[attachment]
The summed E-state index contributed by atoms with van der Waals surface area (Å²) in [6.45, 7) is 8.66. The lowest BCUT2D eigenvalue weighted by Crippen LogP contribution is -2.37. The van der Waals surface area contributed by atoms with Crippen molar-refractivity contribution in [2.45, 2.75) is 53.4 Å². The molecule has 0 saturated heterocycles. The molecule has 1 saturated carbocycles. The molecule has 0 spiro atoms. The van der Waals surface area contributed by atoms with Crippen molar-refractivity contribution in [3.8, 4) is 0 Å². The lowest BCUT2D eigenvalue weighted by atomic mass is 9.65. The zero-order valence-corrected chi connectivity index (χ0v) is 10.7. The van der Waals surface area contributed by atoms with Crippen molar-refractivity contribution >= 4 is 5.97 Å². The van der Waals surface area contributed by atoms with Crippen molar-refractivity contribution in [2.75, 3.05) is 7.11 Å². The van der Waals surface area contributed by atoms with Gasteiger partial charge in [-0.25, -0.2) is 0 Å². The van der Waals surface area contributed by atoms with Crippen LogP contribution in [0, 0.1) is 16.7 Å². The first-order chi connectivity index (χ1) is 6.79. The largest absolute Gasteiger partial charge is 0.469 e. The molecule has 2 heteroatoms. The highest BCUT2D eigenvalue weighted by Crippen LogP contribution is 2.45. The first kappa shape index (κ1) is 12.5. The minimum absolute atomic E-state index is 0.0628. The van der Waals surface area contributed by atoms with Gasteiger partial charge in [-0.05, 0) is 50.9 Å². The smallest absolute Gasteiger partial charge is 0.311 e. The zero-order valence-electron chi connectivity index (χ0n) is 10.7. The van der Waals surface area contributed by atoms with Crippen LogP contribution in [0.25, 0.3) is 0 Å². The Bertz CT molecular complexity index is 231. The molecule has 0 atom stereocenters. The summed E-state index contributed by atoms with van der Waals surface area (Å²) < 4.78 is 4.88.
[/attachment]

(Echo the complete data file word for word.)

The summed E-state index contributed by atoms with van der Waals surface area (Å²) in [6.45, 7) is 8.66. The lowest BCUT2D eigenvalue weighted by Crippen LogP contribution is -2.37. The van der Waals surface area contributed by atoms with Crippen molar-refractivity contribution in [2.45, 2.75) is 53.4 Å². The molecule has 0 saturated heterocycles. The molecule has 1 saturated carbocycles. The molecule has 0 spiro atoms. The van der Waals surface area contributed by atoms with Crippen molar-refractivity contribution in [3.8, 4) is 0 Å². The lowest BCUT2D eigenvalue weighted by atomic mass is 9.65. The zero-order valence-corrected chi connectivity index (χ0v) is 10.7. The van der Waals surface area contributed by atoms with Crippen molar-refractivity contribution >= 4 is 5.97 Å². The van der Waals surface area contributed by atoms with Crippen molar-refractivity contribution in [2.75, 3.05) is 7.11 Å². The van der Waals surface area contributed by atoms with Gasteiger partial charge in [-0.25, -0.2) is 0 Å². The van der Waals surface area contributed by atoms with Crippen LogP contribution in [0, 0.1) is 16.7 Å². The first-order chi connectivity index (χ1) is 6.79. The largest absolute Gasteiger partial charge is 0.469 e. The molecule has 2 heteroatoms. The highest BCUT2D eigenvalue weighted by Crippen LogP contribution is 2.45. The first kappa shape index (κ1) is 12.5. The minimum absolute atomic E-state index is 0.0628. The van der Waals surface area contributed by atoms with Gasteiger partial charge in [-0.05, 0) is 50.9 Å². The smallest absolute Gasteiger partial charge is 0.311 e. The zero-order valence-electron chi connectivity index (χ0n) is 10.7. The van der Waals surface area contributed by atoms with Crippen LogP contribution in [0.25, 0.3) is 0 Å². The Bertz CT molecular complexity index is 231. The molecule has 0 atom stereocenters. The summed E-state index contributed by atoms with van der Waals surface area (Å²) < 4.78 is 4.88.